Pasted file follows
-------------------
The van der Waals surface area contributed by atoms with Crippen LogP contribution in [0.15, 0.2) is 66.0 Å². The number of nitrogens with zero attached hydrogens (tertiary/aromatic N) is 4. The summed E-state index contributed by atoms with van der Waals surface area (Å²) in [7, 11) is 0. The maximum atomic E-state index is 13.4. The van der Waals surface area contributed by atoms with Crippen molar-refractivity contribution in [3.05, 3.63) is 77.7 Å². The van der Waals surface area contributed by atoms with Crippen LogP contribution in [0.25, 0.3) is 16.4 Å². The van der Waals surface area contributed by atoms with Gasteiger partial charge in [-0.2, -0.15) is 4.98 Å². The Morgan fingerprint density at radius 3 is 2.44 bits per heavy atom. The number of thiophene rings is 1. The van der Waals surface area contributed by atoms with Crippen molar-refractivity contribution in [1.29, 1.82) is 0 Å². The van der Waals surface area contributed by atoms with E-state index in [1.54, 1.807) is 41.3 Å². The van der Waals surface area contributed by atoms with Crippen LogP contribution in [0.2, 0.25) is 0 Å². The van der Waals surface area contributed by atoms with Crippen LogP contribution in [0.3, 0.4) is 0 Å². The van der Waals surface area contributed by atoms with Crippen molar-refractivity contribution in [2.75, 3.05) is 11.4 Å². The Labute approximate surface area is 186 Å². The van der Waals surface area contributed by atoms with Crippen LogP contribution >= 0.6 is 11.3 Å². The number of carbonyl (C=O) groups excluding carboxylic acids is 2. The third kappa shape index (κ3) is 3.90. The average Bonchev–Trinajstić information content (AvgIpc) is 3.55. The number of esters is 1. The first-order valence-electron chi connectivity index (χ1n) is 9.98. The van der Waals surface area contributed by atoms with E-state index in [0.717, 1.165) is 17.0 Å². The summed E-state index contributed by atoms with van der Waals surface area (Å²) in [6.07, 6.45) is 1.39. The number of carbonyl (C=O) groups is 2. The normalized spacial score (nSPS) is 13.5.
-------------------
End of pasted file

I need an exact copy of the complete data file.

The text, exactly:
The van der Waals surface area contributed by atoms with Crippen LogP contribution in [0.15, 0.2) is 66.0 Å². The number of nitrogens with zero attached hydrogens (tertiary/aromatic N) is 4. The summed E-state index contributed by atoms with van der Waals surface area (Å²) in [7, 11) is 0. The maximum atomic E-state index is 13.4. The van der Waals surface area contributed by atoms with Crippen molar-refractivity contribution in [3.05, 3.63) is 77.7 Å². The van der Waals surface area contributed by atoms with Crippen LogP contribution in [0.25, 0.3) is 16.4 Å². The van der Waals surface area contributed by atoms with Gasteiger partial charge in [-0.2, -0.15) is 4.98 Å². The Morgan fingerprint density at radius 3 is 2.44 bits per heavy atom. The number of thiophene rings is 1. The van der Waals surface area contributed by atoms with Crippen molar-refractivity contribution in [1.29, 1.82) is 0 Å². The van der Waals surface area contributed by atoms with E-state index in [1.54, 1.807) is 41.3 Å². The van der Waals surface area contributed by atoms with Crippen LogP contribution in [0.2, 0.25) is 0 Å². The van der Waals surface area contributed by atoms with Crippen LogP contribution in [0.3, 0.4) is 0 Å². The van der Waals surface area contributed by atoms with Crippen molar-refractivity contribution in [2.75, 3.05) is 11.4 Å². The Labute approximate surface area is 186 Å². The van der Waals surface area contributed by atoms with Crippen LogP contribution >= 0.6 is 11.3 Å². The number of carbonyl (C=O) groups excluding carboxylic acids is 2. The third kappa shape index (κ3) is 3.90. The average Bonchev–Trinajstić information content (AvgIpc) is 3.55. The number of esters is 1. The first-order valence-electron chi connectivity index (χ1n) is 9.98. The van der Waals surface area contributed by atoms with E-state index in [0.717, 1.165) is 17.0 Å². The summed E-state index contributed by atoms with van der Waals surface area (Å²) in [6.07, 6.45) is 1.39. The number of carbonyl (C=O) groups is 2. The normalized spacial score (nSPS) is 13.5.